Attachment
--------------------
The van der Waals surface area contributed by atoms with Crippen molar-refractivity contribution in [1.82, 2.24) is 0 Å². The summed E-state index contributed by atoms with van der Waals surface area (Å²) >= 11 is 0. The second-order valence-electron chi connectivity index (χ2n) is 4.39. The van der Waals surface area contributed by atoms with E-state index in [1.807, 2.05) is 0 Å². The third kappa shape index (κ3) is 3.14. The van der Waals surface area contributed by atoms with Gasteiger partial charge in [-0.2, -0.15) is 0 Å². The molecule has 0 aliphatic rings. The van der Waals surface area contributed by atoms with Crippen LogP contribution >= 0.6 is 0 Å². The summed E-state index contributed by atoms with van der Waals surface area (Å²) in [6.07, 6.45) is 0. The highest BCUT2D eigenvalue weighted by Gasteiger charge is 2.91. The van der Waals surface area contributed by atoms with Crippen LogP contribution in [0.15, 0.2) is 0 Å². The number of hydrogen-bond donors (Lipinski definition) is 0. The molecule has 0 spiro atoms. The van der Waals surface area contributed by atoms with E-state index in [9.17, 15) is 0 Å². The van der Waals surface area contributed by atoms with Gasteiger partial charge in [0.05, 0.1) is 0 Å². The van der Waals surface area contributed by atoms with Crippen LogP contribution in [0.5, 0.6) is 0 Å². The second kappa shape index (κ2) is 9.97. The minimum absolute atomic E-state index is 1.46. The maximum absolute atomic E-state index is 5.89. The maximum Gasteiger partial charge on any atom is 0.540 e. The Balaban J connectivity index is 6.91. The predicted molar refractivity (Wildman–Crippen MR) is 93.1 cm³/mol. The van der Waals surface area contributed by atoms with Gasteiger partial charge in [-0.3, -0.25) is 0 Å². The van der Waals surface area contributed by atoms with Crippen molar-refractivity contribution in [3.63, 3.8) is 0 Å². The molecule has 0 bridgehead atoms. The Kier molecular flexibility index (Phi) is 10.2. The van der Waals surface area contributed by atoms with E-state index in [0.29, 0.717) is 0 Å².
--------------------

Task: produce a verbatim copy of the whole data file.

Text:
The van der Waals surface area contributed by atoms with Crippen molar-refractivity contribution in [1.82, 2.24) is 0 Å². The summed E-state index contributed by atoms with van der Waals surface area (Å²) >= 11 is 0. The second-order valence-electron chi connectivity index (χ2n) is 4.39. The van der Waals surface area contributed by atoms with E-state index in [1.807, 2.05) is 0 Å². The third kappa shape index (κ3) is 3.14. The van der Waals surface area contributed by atoms with Gasteiger partial charge in [-0.2, -0.15) is 0 Å². The molecule has 0 aliphatic rings. The van der Waals surface area contributed by atoms with Crippen LogP contribution >= 0.6 is 0 Å². The summed E-state index contributed by atoms with van der Waals surface area (Å²) in [6.07, 6.45) is 0. The highest BCUT2D eigenvalue weighted by Gasteiger charge is 2.91. The van der Waals surface area contributed by atoms with Crippen LogP contribution in [0.15, 0.2) is 0 Å². The number of hydrogen-bond donors (Lipinski definition) is 0. The molecule has 0 spiro atoms. The van der Waals surface area contributed by atoms with E-state index in [9.17, 15) is 0 Å². The van der Waals surface area contributed by atoms with Gasteiger partial charge in [0.05, 0.1) is 0 Å². The van der Waals surface area contributed by atoms with Crippen LogP contribution in [0.5, 0.6) is 0 Å². The second kappa shape index (κ2) is 9.97. The minimum absolute atomic E-state index is 1.46. The maximum absolute atomic E-state index is 5.89. The maximum Gasteiger partial charge on any atom is 0.540 e. The Balaban J connectivity index is 6.91. The predicted molar refractivity (Wildman–Crippen MR) is 93.1 cm³/mol. The van der Waals surface area contributed by atoms with Gasteiger partial charge in [-0.3, -0.25) is 0 Å². The van der Waals surface area contributed by atoms with Crippen molar-refractivity contribution in [3.63, 3.8) is 0 Å². The molecule has 0 bridgehead atoms. The Kier molecular flexibility index (Phi) is 10.2. The van der Waals surface area contributed by atoms with E-state index in [0.29, 0.717) is 0 Å².